Race/ethnicity differences in response to acute antihypertensive treatment of peripartum severe hypertension.J Matern Fetal Neonatal Med. 2022 Dec; 35(25):10103-10109.JM
Hypertensive disorders of pregnancy increase maternal morbidity, mortality, and long-term risk for cardiovascular disease. The rising incidence of chronic hypertension and preeclampsia disproportionately affects people of color. There is a paucity of published data examining differences in the effectiveness of acute antihypertensive agents between pregnant patients of different races/ethnicities. We aimed to determine if the effectiveness of acute antihypertensive agents for peripartum severe hypertension differs by race/ethnicity.
A retrospective cohort study of patients with severe peripartum hypertension (systolic blood pressure ≥ 160 mmHg and/or diastolic blood pressure ≥ 110 mm Hg confirmed within 15 min) to determine whether the effectiveness of blood pressure control using nationally recommended medications (hydralazine, labetalol, nifedipine) differed by race/ethnicity. The primary outcome was reduction and maintenance of blood pressure to target ranges (140-150/90-100 mm Hg or below) for ≥4 h in each race/ethnicity group. Statistical tests included χ2, Fisher's exact, analysis of variance, and multivariable logistic regression.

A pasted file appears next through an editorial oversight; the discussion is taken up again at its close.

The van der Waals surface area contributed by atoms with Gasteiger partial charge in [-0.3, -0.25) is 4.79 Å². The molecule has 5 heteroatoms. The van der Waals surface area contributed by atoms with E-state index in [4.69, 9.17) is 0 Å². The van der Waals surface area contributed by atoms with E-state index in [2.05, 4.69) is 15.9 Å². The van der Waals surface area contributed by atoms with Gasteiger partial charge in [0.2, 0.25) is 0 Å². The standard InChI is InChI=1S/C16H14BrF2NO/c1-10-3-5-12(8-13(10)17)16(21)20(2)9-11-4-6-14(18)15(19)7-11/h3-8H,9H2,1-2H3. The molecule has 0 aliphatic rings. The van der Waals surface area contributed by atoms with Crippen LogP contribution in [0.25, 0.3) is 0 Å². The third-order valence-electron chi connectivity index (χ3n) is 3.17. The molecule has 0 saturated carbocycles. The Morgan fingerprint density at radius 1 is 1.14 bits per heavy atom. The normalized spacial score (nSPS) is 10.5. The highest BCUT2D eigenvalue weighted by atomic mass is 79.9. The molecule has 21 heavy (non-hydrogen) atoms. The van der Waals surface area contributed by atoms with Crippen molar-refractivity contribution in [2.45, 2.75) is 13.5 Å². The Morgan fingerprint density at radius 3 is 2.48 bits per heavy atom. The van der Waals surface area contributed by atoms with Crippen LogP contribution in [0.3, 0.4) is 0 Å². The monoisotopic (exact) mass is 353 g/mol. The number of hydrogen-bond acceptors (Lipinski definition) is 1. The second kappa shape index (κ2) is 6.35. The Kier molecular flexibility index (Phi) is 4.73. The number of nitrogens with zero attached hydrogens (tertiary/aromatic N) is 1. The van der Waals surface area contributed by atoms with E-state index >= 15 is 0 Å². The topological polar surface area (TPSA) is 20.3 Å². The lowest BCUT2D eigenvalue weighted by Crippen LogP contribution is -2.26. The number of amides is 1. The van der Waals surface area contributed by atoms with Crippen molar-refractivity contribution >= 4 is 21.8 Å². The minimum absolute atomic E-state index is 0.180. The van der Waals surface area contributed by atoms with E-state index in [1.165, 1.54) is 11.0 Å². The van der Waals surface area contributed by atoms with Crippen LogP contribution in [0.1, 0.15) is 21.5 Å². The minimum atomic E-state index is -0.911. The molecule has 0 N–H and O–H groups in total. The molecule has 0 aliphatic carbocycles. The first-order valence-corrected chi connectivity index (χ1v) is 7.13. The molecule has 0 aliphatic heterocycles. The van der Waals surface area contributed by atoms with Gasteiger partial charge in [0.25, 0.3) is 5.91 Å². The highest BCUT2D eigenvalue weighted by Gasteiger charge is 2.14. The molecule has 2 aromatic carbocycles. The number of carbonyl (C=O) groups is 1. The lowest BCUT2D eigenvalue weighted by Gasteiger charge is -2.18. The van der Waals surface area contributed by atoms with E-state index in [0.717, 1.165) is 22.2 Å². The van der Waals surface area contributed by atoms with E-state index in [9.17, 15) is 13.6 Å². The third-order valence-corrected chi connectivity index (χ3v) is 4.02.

Of 729 patients receiving treatment for severe peripartum hypertension, all medications were effective (overall 86.4% efficacy) at controlling blood pressure. Labetalol was the most effective medication in White patients (93.0 vs. 74.7% for nifedipine and 86.5% for hydralazine, p < .001). No overall differences in medication effectiveness were found in Black, Asian, or LatinX patients. Black and Asian patients were more likely to experience >1 hypertensive episode [51.0 and 49.0%, respectively vs. 35.4% (White) and 40.0% (LatinX), p = .008].
Currently recommended therapies for severe peripartum hypertension are effective in controlling blood pressure for ≥4 h in patients of all race/ethnic groups. Labetalol was the most effective medication in White patients with no overall differences in medication effectiveness in Black, Asian, or LatinX patients.